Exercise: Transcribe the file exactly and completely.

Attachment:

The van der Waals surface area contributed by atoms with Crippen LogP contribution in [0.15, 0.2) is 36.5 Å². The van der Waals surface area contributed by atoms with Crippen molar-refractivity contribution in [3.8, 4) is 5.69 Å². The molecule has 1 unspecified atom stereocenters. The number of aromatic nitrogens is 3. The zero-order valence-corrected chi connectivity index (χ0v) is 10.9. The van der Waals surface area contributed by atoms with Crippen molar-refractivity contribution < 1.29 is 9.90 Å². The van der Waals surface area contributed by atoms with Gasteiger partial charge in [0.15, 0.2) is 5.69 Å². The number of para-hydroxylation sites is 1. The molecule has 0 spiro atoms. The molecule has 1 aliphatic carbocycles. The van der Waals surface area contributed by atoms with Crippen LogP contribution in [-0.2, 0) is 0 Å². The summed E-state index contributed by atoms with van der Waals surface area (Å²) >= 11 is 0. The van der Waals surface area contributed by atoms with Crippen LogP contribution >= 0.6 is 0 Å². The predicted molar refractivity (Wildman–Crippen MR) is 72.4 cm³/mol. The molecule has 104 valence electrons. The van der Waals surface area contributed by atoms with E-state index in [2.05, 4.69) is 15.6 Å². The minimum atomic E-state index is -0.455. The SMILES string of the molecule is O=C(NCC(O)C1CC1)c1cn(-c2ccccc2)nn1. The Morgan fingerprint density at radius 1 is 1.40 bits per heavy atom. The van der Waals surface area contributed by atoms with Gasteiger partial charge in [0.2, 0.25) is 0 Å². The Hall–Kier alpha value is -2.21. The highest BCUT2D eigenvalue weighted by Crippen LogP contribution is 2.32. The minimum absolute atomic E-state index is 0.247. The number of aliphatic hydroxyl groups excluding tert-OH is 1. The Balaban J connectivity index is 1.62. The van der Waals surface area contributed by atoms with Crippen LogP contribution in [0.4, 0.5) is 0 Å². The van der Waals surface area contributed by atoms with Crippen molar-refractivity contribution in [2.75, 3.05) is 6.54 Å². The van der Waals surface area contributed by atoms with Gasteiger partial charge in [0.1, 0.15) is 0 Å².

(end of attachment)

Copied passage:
The van der Waals surface area contributed by atoms with Crippen LogP contribution in [0.15, 0.2) is 36.5 Å². The van der Waals surface area contributed by atoms with Crippen molar-refractivity contribution in [3.8, 4) is 5.69 Å². The molecule has 1 unspecified atom stereocenters. The number of aromatic nitrogens is 3. The zero-order valence-corrected chi connectivity index (χ0v) is 10.9. The van der Waals surface area contributed by atoms with Crippen molar-refractivity contribution < 1.29 is 9.90 Å². The van der Waals surface area contributed by atoms with Gasteiger partial charge in [0.15, 0.2) is 5.69 Å². The number of para-hydroxylation sites is 1. The molecule has 0 spiro atoms. The molecule has 1 aliphatic carbocycles. The van der Waals surface area contributed by atoms with Crippen LogP contribution in [-0.2, 0) is 0 Å². The summed E-state index contributed by atoms with van der Waals surface area (Å²) >= 11 is 0. The van der Waals surface area contributed by atoms with Crippen LogP contribution >= 0.6 is 0 Å². The predicted molar refractivity (Wildman–Crippen MR) is 72.4 cm³/mol. The molecule has 104 valence electrons. The van der Waals surface area contributed by atoms with E-state index in [2.05, 4.69) is 15.6 Å². The minimum atomic E-state index is -0.455. The SMILES string of the molecule is O=C(NCC(O)C1CC1)c1cn(-c2ccccc2)nn1. The Morgan fingerprint density at radius 1 is 1.40 bits per heavy atom. The van der Waals surface area contributed by atoms with Gasteiger partial charge in [0.2, 0.25) is 0 Å². The Hall–Kier alpha value is -2.21. The highest BCUT2D eigenvalue weighted by Crippen LogP contribution is 2.32. The minimum absolute atomic E-state index is 0.247. The number of aliphatic hydroxyl groups excluding tert-OH is 1. The Balaban J connectivity index is 1.62. The van der Waals surface area contributed by atoms with Crippen LogP contribution in [0.4, 0.5) is 0 Å². The van der Waals surface area contributed by atoms with Crippen molar-refractivity contribution in [2.75, 3.05) is 6.54 Å². The van der Waals surface area contributed by atoms with Gasteiger partial charge in [0.1, 0.15) is 0 Å².